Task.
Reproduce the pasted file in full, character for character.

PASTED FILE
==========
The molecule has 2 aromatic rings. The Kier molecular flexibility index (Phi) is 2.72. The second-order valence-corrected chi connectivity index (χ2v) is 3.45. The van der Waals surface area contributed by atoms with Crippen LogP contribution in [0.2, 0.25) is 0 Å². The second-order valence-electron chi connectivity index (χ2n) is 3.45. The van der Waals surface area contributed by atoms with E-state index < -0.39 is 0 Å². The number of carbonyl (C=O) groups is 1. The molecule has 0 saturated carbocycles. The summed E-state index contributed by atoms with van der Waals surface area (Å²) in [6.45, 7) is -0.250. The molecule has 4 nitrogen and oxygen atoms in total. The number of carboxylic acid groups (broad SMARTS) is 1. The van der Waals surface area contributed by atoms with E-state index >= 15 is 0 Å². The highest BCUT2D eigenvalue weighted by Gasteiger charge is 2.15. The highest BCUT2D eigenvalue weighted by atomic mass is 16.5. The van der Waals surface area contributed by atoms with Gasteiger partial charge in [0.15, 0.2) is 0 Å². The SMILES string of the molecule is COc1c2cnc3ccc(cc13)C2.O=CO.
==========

The molecule has 2 aromatic rings. The Kier molecular flexibility index (Phi) is 2.72. The second-order valence-corrected chi connectivity index (χ2v) is 3.45. The van der Waals surface area contributed by atoms with Crippen LogP contribution in [0.2, 0.25) is 0 Å². The second-order valence-electron chi connectivity index (χ2n) is 3.45. The van der Waals surface area contributed by atoms with E-state index < -0.39 is 0 Å². The number of carbonyl (C=O) groups is 1. The molecule has 0 saturated carbocycles. The summed E-state index contributed by atoms with van der Waals surface area (Å²) in [6.45, 7) is -0.250. The molecule has 4 nitrogen and oxygen atoms in total. The number of carboxylic acid groups (broad SMARTS) is 1. The van der Waals surface area contributed by atoms with E-state index >= 15 is 0 Å². The highest BCUT2D eigenvalue weighted by Gasteiger charge is 2.15. The highest BCUT2D eigenvalue weighted by atomic mass is 16.5. The van der Waals surface area contributed by atoms with Gasteiger partial charge in [0.15, 0.2) is 0 Å². The SMILES string of the molecule is COc1c2cnc3ccc(cc13)C2.O=CO.